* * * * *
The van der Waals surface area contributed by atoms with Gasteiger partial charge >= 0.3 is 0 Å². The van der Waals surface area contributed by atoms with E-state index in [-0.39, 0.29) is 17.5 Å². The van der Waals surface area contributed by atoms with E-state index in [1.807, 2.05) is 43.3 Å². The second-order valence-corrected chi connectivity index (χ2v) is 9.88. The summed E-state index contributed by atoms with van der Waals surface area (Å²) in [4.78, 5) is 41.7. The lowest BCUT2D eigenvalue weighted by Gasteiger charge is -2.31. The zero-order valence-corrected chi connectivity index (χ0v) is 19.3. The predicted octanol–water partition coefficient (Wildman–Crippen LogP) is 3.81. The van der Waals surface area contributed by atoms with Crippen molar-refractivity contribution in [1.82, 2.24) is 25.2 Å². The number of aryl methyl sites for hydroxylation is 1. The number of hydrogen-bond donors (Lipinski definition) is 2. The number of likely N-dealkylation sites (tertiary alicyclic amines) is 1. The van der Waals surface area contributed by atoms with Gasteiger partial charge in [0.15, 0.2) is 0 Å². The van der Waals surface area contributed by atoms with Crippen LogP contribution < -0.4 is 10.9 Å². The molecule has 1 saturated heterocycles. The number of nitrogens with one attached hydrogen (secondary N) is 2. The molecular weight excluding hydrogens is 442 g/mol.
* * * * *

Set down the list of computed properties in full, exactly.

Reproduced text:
The van der Waals surface area contributed by atoms with Gasteiger partial charge >= 0.3 is 0 Å². The van der Waals surface area contributed by atoms with E-state index in [-0.39, 0.29) is 17.5 Å². The van der Waals surface area contributed by atoms with E-state index in [1.807, 2.05) is 43.3 Å². The second-order valence-corrected chi connectivity index (χ2v) is 9.88. The summed E-state index contributed by atoms with van der Waals surface area (Å²) in [4.78, 5) is 41.7. The lowest BCUT2D eigenvalue weighted by Gasteiger charge is -2.31. The zero-order valence-corrected chi connectivity index (χ0v) is 19.3. The predicted octanol–water partition coefficient (Wildman–Crippen LogP) is 3.81. The van der Waals surface area contributed by atoms with Crippen molar-refractivity contribution in [1.82, 2.24) is 25.2 Å². The number of aryl methyl sites for hydroxylation is 1. The number of hydrogen-bond donors (Lipinski definition) is 2. The number of likely N-dealkylation sites (tertiary alicyclic amines) is 1. The van der Waals surface area contributed by atoms with Gasteiger partial charge in [0.15, 0.2) is 0 Å². The van der Waals surface area contributed by atoms with Crippen LogP contribution < -0.4 is 10.9 Å². The molecule has 1 saturated heterocycles. The number of nitrogens with one attached hydrogen (secondary N) is 2. The molecular weight excluding hydrogens is 442 g/mol.